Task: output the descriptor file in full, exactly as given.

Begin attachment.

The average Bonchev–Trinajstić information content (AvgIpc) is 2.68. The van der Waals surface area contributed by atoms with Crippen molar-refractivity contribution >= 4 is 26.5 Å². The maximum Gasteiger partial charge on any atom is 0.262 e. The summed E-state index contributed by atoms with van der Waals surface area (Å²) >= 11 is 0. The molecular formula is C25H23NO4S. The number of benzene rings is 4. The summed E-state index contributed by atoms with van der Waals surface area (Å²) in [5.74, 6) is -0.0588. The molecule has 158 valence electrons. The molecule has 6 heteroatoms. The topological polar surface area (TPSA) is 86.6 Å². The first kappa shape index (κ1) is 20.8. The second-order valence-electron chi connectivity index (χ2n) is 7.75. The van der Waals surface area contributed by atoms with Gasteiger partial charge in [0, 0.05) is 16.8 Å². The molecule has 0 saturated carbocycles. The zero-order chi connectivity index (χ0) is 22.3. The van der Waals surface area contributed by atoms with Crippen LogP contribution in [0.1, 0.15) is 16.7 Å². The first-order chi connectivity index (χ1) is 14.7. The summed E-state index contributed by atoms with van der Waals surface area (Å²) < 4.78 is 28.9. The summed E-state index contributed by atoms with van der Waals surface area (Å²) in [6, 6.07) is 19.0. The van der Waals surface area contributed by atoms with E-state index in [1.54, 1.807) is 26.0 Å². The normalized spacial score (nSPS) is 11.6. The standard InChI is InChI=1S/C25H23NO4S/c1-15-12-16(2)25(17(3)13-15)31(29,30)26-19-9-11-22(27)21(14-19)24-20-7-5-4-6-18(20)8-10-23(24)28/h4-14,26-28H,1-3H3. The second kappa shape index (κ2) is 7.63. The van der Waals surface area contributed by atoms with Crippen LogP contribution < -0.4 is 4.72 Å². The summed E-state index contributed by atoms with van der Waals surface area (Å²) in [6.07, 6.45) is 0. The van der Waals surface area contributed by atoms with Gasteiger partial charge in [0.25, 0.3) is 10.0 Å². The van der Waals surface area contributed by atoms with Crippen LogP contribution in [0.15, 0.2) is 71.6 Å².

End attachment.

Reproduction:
The average Bonchev–Trinajstić information content (AvgIpc) is 2.68. The van der Waals surface area contributed by atoms with Crippen molar-refractivity contribution >= 4 is 26.5 Å². The maximum Gasteiger partial charge on any atom is 0.262 e. The summed E-state index contributed by atoms with van der Waals surface area (Å²) >= 11 is 0. The molecular formula is C25H23NO4S. The number of benzene rings is 4. The summed E-state index contributed by atoms with van der Waals surface area (Å²) in [5.74, 6) is -0.0588. The molecule has 158 valence electrons. The molecule has 6 heteroatoms. The topological polar surface area (TPSA) is 86.6 Å². The first kappa shape index (κ1) is 20.8. The second-order valence-electron chi connectivity index (χ2n) is 7.75. The van der Waals surface area contributed by atoms with Gasteiger partial charge in [0, 0.05) is 16.8 Å². The molecule has 0 saturated carbocycles. The zero-order chi connectivity index (χ0) is 22.3. The van der Waals surface area contributed by atoms with Crippen LogP contribution in [0.1, 0.15) is 16.7 Å². The first-order chi connectivity index (χ1) is 14.7. The summed E-state index contributed by atoms with van der Waals surface area (Å²) < 4.78 is 28.9. The summed E-state index contributed by atoms with van der Waals surface area (Å²) in [6, 6.07) is 19.0. The van der Waals surface area contributed by atoms with E-state index in [1.54, 1.807) is 26.0 Å². The normalized spacial score (nSPS) is 11.6. The standard InChI is InChI=1S/C25H23NO4S/c1-15-12-16(2)25(17(3)13-15)31(29,30)26-19-9-11-22(27)21(14-19)24-20-7-5-4-6-18(20)8-10-23(24)28/h4-14,26-28H,1-3H3. The second kappa shape index (κ2) is 7.63. The van der Waals surface area contributed by atoms with Crippen LogP contribution < -0.4 is 4.72 Å². The summed E-state index contributed by atoms with van der Waals surface area (Å²) in [6.07, 6.45) is 0. The van der Waals surface area contributed by atoms with Gasteiger partial charge in [0.25, 0.3) is 10.0 Å². The van der Waals surface area contributed by atoms with Crippen LogP contribution in [0.15, 0.2) is 71.6 Å².